Even after almost two years of the global outbreak of the COVID pandemic, it is still difficult for people to maintain a work-life balance. The overuse of technology due to remote working or a hybrid setup has led to digital exhaustion and loss of creativity.
A Microsoft study, published in the Harvard Business Review, found that factors such as constant collaboration, lack of concentration time, vacations and unused absences add to employee misery.
The company’s research in this area found that employee satisfaction with work-life balance fell 13 percentage points between April and November 2020. Highlighting a similar concern, another set of data collected between October and November 2020 showed that 81% of employees were dissatisfied. and 42% did not feel as productive as before the COVID pandemic.
Therefore, in an effort to help employees, the tech giant has compiled data to get to the root. According to the results, the time spent in meetings more than doubled, and the average person sent 42% more chats after work hours. The incessant video calls, emails and chats impacted the mental well-being of employees.
Employees who attended 25% fewer meetings and spent six hours less collaborating compared to disgruntled employees were more satisfied with their work-life balance.
In addition, employees who were most satisfied with their work-life balance sent 36% fewer emails after work hours and 29% fewer emails overall.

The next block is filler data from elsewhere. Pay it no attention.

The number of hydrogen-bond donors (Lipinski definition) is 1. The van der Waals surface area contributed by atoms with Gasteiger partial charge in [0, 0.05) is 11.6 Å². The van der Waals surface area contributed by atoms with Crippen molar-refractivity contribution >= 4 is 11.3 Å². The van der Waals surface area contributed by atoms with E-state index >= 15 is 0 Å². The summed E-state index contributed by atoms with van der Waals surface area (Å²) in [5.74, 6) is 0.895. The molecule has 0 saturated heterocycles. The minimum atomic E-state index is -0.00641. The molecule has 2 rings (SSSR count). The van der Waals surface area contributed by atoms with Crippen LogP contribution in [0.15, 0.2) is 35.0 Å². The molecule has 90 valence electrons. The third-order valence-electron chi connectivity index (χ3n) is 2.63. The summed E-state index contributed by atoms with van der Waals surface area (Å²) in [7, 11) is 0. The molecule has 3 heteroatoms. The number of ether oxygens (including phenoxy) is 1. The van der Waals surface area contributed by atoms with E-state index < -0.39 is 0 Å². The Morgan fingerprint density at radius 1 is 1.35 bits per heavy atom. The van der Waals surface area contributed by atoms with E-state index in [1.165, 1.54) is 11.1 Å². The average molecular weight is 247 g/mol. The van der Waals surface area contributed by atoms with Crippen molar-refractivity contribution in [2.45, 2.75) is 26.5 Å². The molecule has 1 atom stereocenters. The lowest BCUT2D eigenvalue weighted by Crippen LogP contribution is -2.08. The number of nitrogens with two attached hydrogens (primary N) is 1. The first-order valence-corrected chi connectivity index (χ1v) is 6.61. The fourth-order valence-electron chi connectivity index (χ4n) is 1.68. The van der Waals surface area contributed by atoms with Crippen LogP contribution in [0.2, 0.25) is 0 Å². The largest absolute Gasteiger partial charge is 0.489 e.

Another crucial factor affecting employees’ perceptions of a work-life balance has been a significant decrease in vacation time. Microsoft’s study found that the average number of vacations recorded by its U.S.-based employees fell to 83%.
How to improve work-life balance
Breaks between meetings: Based on its brain research findings, Microsoft offered employee breaks between meetings. Company research has shown that a 5-10 minute buffer between collaborations not only reduces employee stress levels, but also allows for better focus and engagement.
Free weekends: The next crucial step towards improving the work-life balance was to avoid key meetings on Monday mornings and Friday evenings. An early Monday meeting was found to keep employees under pressure on the weekends. Likewise, Friday night meetings denounce employees before they disconnect for the weekend.
Shorter meetings: Keeping meetings short and to the point was another important step the company took to resolve employee issues, as lengthy online chats would lead to low engagement and increased stress. The study found that employees frequently multitask in meetings that they find irrelevant or lack interest or commitment.
No business emails outside of office hours: Microsoft officials have also stopped sending after-hours work emails to employees. In fact, employees have been encouraged to turn off notifications to take the pressure off of checking email and after-hours chats.
Encourage periods of absence from work: Microsoft has offered five days of wellness leave to its employees around the world in addition to their regularly allocated vacation. This measure was intended to encourage employees to take more time off work.
In large part, the idea is to allow employees to be able to say “no” to tasks that are not “mission critical”. This freedom gives them a better sense of work-life balance. The study asks managers to realize that there will always be work on the table and that’s okay.
The key lesson from all of this was telling managers to put their team members first to improve their work-life balance. To truly combat this digital overload and keep workloads sustainable, the status quo cannot last long. A few small steps to improve work-life balance would bring stability even in the face of chaos.
(Edited by : Thomas abraham)